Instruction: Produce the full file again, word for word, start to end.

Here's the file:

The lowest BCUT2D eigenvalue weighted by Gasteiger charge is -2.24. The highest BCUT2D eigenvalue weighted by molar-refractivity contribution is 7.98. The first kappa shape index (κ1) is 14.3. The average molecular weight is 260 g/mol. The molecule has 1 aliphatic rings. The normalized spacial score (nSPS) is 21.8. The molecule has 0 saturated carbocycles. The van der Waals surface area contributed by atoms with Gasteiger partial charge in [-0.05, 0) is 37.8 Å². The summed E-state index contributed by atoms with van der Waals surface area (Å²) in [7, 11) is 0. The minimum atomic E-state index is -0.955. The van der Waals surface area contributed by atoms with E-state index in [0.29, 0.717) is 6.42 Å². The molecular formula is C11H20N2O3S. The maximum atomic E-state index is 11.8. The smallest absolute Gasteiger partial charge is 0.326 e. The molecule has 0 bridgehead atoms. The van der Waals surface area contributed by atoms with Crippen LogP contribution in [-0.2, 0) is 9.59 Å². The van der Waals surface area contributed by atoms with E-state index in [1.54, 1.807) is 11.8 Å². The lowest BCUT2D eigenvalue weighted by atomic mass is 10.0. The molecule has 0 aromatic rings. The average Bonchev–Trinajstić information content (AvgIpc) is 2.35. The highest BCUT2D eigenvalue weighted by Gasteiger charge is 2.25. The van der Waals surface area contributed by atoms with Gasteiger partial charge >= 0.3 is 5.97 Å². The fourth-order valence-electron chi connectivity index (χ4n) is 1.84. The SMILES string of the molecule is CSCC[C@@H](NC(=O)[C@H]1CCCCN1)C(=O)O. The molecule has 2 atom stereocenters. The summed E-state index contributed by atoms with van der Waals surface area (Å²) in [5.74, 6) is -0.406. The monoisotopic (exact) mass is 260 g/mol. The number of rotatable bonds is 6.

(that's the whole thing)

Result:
The lowest BCUT2D eigenvalue weighted by Gasteiger charge is -2.24. The highest BCUT2D eigenvalue weighted by molar-refractivity contribution is 7.98. The first kappa shape index (κ1) is 14.3. The average molecular weight is 260 g/mol. The molecule has 1 aliphatic rings. The normalized spacial score (nSPS) is 21.8. The molecule has 0 saturated carbocycles. The van der Waals surface area contributed by atoms with Gasteiger partial charge in [-0.05, 0) is 37.8 Å². The summed E-state index contributed by atoms with van der Waals surface area (Å²) in [7, 11) is 0. The minimum atomic E-state index is -0.955. The van der Waals surface area contributed by atoms with E-state index in [0.29, 0.717) is 6.42 Å². The molecular formula is C11H20N2O3S. The maximum atomic E-state index is 11.8. The smallest absolute Gasteiger partial charge is 0.326 e. The molecule has 0 bridgehead atoms. The van der Waals surface area contributed by atoms with Crippen LogP contribution in [-0.2, 0) is 9.59 Å². The van der Waals surface area contributed by atoms with E-state index in [1.54, 1.807) is 11.8 Å². The lowest BCUT2D eigenvalue weighted by atomic mass is 10.0. The molecule has 0 aromatic rings. The average Bonchev–Trinajstić information content (AvgIpc) is 2.35. The highest BCUT2D eigenvalue weighted by Gasteiger charge is 2.25. The van der Waals surface area contributed by atoms with Gasteiger partial charge >= 0.3 is 5.97 Å². The fourth-order valence-electron chi connectivity index (χ4n) is 1.84. The SMILES string of the molecule is CSCC[C@@H](NC(=O)[C@H]1CCCCN1)C(=O)O. The molecule has 2 atom stereocenters. The summed E-state index contributed by atoms with van der Waals surface area (Å²) in [5.74, 6) is -0.406. The monoisotopic (exact) mass is 260 g/mol. The number of rotatable bonds is 6.